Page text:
This Fiskar arrived yesterday evening. It started off with some fun on the porch. Our Westie (a small white terrier) must have it in for the UPS (or mail, or any delivery) truck because he was waiting for me to open the front door... he knew the boxes were there. The Fiskar box was of course long and narrow and was leaning against the wall. When our dog went flying out the door to hit the boxes (I mean hit, tearing out pieces of cardboard with his teeth) he hit the Fiskar box low (what else could he do, he is about 20 pounds and short legs) and thus knocked the base out causing the box to fall on him and knocking him down and over on his back... ha! He was not hurt nor deterred from his mission, he immediately returned to tear at the box.
When I was able to take control of the box I got it open and pull out the X27, and said "Wow". It is very long and while streamline looking it is hefty. It came with a protector on a separate card - an item that one might expect to have to pay another $10 for, but it was included. I was also happy to see Finland, not China, on the head - USA would have been even better. They must sell enough of them in the USA for open a factory here - I'd think USA manufacturing costs would be similar to Finland (not to China).
Today I took the Fiskar out for a test drive. Looking for steel toe shoes I found my hiking boots appear to have a very stiff leather toe, no steel. The Fiskar puts some fear in my mind, I may go buy a pair of steel toes. That said I found I had better than expected accuracy with my swing. I was splitting White Pine set on a round to get it off the ground. Except, I also worked on one round that was one of the 30" or so diameter that was still holding one of my wedges full sunk in in spite of the fact I had taken a chain saw to the round - this did recover one of the wedges. The few swings I took at this round didn't accomplish much - there is still a place for a 30 ton hydraulic splitter and even for wedges and a sledge.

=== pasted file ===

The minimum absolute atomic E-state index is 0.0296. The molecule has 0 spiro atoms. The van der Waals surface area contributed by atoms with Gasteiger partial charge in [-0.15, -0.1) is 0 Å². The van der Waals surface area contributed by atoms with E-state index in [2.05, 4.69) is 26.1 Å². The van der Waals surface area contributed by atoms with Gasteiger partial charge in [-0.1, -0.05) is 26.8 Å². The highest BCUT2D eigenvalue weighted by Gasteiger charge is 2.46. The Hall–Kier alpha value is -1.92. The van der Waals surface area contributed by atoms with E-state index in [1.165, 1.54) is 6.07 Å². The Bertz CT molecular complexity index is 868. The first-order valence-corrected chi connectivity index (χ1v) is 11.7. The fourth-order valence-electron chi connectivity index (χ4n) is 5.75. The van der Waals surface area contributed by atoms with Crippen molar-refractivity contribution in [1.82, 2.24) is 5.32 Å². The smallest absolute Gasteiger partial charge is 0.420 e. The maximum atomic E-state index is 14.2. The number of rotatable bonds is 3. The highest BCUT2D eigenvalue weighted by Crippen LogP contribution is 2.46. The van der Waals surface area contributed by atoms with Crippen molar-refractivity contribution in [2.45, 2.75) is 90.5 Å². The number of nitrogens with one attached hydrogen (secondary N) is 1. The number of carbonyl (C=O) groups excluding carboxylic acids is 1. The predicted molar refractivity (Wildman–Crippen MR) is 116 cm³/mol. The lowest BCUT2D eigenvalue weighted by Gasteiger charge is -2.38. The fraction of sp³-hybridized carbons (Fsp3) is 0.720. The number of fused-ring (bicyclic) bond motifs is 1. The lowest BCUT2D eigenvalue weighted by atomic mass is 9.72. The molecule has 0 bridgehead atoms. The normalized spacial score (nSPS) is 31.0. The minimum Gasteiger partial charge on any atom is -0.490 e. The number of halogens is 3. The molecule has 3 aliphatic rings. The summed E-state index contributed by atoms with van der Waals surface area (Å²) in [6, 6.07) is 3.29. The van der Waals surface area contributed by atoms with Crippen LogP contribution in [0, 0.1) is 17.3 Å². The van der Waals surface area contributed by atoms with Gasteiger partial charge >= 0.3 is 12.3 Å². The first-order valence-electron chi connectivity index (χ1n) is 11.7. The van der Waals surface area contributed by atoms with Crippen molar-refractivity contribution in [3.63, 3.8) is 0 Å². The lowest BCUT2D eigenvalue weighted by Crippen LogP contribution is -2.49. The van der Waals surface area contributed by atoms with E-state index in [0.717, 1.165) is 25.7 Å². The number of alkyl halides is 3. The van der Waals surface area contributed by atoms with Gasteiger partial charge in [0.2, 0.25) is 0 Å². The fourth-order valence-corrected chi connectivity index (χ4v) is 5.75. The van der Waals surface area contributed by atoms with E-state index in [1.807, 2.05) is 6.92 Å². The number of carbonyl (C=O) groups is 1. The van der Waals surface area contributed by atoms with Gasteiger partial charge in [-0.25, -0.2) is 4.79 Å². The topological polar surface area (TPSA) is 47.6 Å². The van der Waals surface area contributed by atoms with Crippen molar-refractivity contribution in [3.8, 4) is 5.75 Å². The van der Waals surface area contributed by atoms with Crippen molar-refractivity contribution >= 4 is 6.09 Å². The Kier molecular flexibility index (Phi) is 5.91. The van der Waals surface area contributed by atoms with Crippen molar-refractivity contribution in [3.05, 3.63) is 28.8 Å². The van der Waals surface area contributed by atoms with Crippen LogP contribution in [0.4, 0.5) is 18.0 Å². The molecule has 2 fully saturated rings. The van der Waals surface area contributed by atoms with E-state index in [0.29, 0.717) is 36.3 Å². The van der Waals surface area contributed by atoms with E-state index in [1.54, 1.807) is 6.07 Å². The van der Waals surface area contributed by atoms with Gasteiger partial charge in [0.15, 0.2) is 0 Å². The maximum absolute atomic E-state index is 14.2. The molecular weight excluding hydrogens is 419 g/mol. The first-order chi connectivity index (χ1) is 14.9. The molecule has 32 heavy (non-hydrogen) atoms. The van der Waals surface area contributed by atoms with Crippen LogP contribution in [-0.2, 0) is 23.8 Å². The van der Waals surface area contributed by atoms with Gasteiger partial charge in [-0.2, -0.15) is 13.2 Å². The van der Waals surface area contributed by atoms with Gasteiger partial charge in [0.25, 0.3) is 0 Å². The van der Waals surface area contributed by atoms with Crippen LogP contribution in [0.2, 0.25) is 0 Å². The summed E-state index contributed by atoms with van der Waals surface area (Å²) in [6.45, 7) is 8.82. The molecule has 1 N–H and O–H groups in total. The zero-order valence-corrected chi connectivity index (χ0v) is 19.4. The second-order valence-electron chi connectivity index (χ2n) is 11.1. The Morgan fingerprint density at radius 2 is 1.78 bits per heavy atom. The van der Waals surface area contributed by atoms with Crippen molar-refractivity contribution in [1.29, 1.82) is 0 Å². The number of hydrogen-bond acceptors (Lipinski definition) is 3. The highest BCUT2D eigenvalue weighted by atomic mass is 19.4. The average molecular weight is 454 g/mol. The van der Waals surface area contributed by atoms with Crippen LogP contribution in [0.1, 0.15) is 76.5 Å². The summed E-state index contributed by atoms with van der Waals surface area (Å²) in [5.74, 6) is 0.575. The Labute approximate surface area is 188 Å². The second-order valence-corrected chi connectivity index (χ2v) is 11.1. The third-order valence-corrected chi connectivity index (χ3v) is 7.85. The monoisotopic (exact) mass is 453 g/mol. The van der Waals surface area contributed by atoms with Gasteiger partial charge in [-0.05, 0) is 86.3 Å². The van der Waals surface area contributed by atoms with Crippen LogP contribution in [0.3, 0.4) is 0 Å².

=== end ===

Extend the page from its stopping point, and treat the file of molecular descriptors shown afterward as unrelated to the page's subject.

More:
On splitting smaller rounds, say 8" in diameter and 16" to 18" long the FIskar always delivered a split per blow, and if it didn't it was mostly do to a wimpy swing - I get tired easily. I split 10 or so of the smaller rounds and one of the shorter (not so thick) bigger rounds, working from the edge in, during the test drive. My grade for manual splitting for the Fiskar is a "A" - still would like to have a gas hydraulic and I will continue to use my electric hydraulic splitter when near an electrical outlet.
I think I hit the ground once or twice and I did see two nicks in the blade when I was done, time to sharpen already. I purchased a Lansky Puck (shaped) two sided stone for sharpening. I have never liked the pull through type that is offered by Fiskar.
I believe the X27 is too long for anyone under 6'. I am (or was before shrinking started) 6' 6" and the handle seemed long but comfortable to me, for my height. But if one is under 6' I think they would be better served with the X25 (28" think) which is about the same length the maul I have.
The information on this thread and other threads on the Fiskar subject were very helpful - still it was not a big financial investment, but I try to be careful on all purchases regardless of cost.
Back again with a couple of picture of the Fiskar site. The first shows a small stack of splits with the splitting round holding a heart-core of a large round. The second picture is a closeup of the heart-core which is less than 1/2 of the round from which pieces were peeled, mostly with a chain saw and sledge/wedge. I drove my two wedges all the way in with no split and had to cut them out a couple of times. The Fiskar may have split some of the big pieces taken off with a wedge.. don't remember. But many of the splits in the stack came from single blows of the Fiskar on smaller rounds.
I decide to take the pictures mainly to show how White Pine not only produces rounds with branch twists to make splitting difficult it even grows around branches leaving the original branch buried into the heart wood.